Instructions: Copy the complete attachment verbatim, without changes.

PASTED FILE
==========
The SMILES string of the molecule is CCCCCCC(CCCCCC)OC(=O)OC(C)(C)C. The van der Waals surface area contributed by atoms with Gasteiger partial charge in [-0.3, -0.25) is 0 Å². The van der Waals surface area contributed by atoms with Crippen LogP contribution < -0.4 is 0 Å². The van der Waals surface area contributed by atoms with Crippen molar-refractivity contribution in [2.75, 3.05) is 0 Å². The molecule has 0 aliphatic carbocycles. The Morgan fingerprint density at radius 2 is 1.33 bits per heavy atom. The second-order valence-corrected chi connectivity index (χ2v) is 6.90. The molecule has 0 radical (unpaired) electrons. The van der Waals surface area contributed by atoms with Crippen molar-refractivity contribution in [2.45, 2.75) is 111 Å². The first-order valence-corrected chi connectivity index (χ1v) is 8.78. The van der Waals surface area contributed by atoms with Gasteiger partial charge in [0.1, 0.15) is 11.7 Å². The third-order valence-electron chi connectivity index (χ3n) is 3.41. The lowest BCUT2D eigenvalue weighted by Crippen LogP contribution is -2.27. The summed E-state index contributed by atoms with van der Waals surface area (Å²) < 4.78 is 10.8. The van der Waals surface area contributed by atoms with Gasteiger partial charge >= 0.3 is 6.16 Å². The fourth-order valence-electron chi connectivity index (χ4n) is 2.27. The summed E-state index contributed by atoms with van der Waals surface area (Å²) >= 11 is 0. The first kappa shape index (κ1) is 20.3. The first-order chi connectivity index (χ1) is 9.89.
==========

The SMILES string of the molecule is CCCCCCC(CCCCCC)OC(=O)OC(C)(C)C. The van der Waals surface area contributed by atoms with Gasteiger partial charge in [-0.3, -0.25) is 0 Å². The van der Waals surface area contributed by atoms with Crippen LogP contribution < -0.4 is 0 Å². The van der Waals surface area contributed by atoms with Crippen molar-refractivity contribution in [2.75, 3.05) is 0 Å². The molecule has 0 aliphatic carbocycles. The Morgan fingerprint density at radius 2 is 1.33 bits per heavy atom. The second-order valence-corrected chi connectivity index (χ2v) is 6.90. The molecule has 0 radical (unpaired) electrons. The van der Waals surface area contributed by atoms with Crippen molar-refractivity contribution in [2.45, 2.75) is 111 Å². The first-order valence-corrected chi connectivity index (χ1v) is 8.78. The van der Waals surface area contributed by atoms with Gasteiger partial charge in [0.1, 0.15) is 11.7 Å². The third-order valence-electron chi connectivity index (χ3n) is 3.41. The lowest BCUT2D eigenvalue weighted by Crippen LogP contribution is -2.27. The summed E-state index contributed by atoms with van der Waals surface area (Å²) < 4.78 is 10.8. The van der Waals surface area contributed by atoms with Gasteiger partial charge >= 0.3 is 6.16 Å². The fourth-order valence-electron chi connectivity index (χ4n) is 2.27. The summed E-state index contributed by atoms with van der Waals surface area (Å²) >= 11 is 0. The first kappa shape index (κ1) is 20.3. The first-order chi connectivity index (χ1) is 9.89.